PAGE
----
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Should You Diagnose Yourself Online? Here's What Doctors Think

From TIME - April 10, 2018

Online symptom checkers are the digital version of the DIY doctor. Plug in whats ailing youheadache, stomach pains, weird skin rashand you get a list of whats (likely) causing the problem.

The key word is likely. Depending on which version you use, that list could be spot on, or it could lead you astrayluring you into a false sense of reassurance that nothing is wrong, or sending you into a spiral of anxiety about a serious, and possibly even fatal, condition. None of that is new for web-based data searches. But because health information could literally mean the difference between life and death, does checking symptoms online even make sense for the patient?

Not surprisingly, doctors were initially wary of digital diagnosers and questioned how effective they were. But given that online searches are the default for almost everything people are curious aboutfrom home repairs to recipes and even disturbing medical symptomsphysicians have come around to the idea that their patients will be doing some sleuthing on their own.

We recognize that knowledge is power, says Dr. Michael Munger, president of the American Academy of Family Physicians who practices in Overland Park, Kansas. In many cases information is a good thing as part of the overall collaboration between patients and their physicians and care teams. I think the angst comes in around the fact that some of the resources available on the Internet can be good, and some are not so good.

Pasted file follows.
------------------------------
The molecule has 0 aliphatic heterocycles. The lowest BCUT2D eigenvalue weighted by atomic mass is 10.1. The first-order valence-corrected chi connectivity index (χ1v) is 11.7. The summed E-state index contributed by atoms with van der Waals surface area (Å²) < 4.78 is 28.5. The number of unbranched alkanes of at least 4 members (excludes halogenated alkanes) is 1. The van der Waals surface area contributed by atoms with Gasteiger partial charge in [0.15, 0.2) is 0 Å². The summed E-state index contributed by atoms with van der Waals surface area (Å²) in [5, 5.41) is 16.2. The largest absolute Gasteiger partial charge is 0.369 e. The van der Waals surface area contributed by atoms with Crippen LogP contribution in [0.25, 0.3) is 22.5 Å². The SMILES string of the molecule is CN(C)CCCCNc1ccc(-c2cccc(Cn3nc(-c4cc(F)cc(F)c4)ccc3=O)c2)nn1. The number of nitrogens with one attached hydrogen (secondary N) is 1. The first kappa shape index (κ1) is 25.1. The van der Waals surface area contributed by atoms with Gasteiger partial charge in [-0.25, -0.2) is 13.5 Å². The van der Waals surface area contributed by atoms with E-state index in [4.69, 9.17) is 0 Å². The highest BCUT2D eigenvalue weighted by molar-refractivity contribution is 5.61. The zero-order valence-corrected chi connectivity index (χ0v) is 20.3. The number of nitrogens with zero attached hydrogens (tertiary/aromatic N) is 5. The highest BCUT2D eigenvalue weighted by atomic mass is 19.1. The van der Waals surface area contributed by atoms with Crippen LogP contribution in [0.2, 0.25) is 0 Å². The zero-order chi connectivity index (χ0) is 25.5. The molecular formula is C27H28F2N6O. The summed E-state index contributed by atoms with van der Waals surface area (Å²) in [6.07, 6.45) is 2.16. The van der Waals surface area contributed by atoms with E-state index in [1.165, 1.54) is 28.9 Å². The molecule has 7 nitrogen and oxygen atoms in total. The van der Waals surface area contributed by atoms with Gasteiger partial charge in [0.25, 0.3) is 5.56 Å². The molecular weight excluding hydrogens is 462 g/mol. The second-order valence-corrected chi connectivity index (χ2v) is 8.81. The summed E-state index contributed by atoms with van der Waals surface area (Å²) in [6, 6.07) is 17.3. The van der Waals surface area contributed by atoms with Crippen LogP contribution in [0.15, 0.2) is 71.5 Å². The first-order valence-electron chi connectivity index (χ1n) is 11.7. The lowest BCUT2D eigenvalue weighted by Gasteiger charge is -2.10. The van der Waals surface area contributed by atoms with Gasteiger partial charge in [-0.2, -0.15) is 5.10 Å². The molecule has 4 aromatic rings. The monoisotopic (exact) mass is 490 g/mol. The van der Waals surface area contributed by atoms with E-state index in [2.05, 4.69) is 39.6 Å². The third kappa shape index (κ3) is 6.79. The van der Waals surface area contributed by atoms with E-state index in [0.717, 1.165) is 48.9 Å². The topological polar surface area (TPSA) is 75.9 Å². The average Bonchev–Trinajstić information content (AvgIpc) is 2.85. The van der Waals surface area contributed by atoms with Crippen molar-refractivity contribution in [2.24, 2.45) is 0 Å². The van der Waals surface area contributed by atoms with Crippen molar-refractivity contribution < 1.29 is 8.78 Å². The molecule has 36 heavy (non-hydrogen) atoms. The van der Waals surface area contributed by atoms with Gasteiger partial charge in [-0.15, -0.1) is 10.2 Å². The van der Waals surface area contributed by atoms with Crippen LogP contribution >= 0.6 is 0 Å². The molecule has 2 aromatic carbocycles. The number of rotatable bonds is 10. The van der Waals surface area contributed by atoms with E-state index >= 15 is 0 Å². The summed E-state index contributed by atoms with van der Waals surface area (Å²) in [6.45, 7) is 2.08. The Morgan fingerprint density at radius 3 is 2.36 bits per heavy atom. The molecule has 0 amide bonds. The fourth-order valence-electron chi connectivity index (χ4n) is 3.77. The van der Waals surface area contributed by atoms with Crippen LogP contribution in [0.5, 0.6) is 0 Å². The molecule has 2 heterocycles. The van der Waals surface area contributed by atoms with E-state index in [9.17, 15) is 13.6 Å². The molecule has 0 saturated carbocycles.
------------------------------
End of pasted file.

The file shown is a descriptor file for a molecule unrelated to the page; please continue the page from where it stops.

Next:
Another problem is that the symptoms people enter are often general, vague complaints that could be a sign of a number of conditions that only a doctor is best equipped to investigate further. The most commonly searched symptoms in the WebMDs checker include bloating, cough, diarrhea, dizziness, fatigue, nausea and headache, according to Ben Greenberg, vice president of mobile products and user experience at WebMD.

When researchers put the leading symptom checkers to the test in a 2015 study, they found that they were about 51% accurate. Dr. Ateev Mehrotra, associate professor of medicine at Harvard Medical School, and his colleagues collected 45 case studies that doctors use to drill medical students and residents on diagnoses, and put them through 23 different online symptom checkers from around the world. Only about half the time did the digital diagnosing tools come up with the correct diagnosis as one of the top three possibilities based on the symptoms people searched. In terms of whether the symptom checkers could correctly advise people on whether they could wait out their complaints because they werent serious, or needed to see a doctor or go to the emergency room immediately, they did slightly better, matching the doctors advice 57% of the time.

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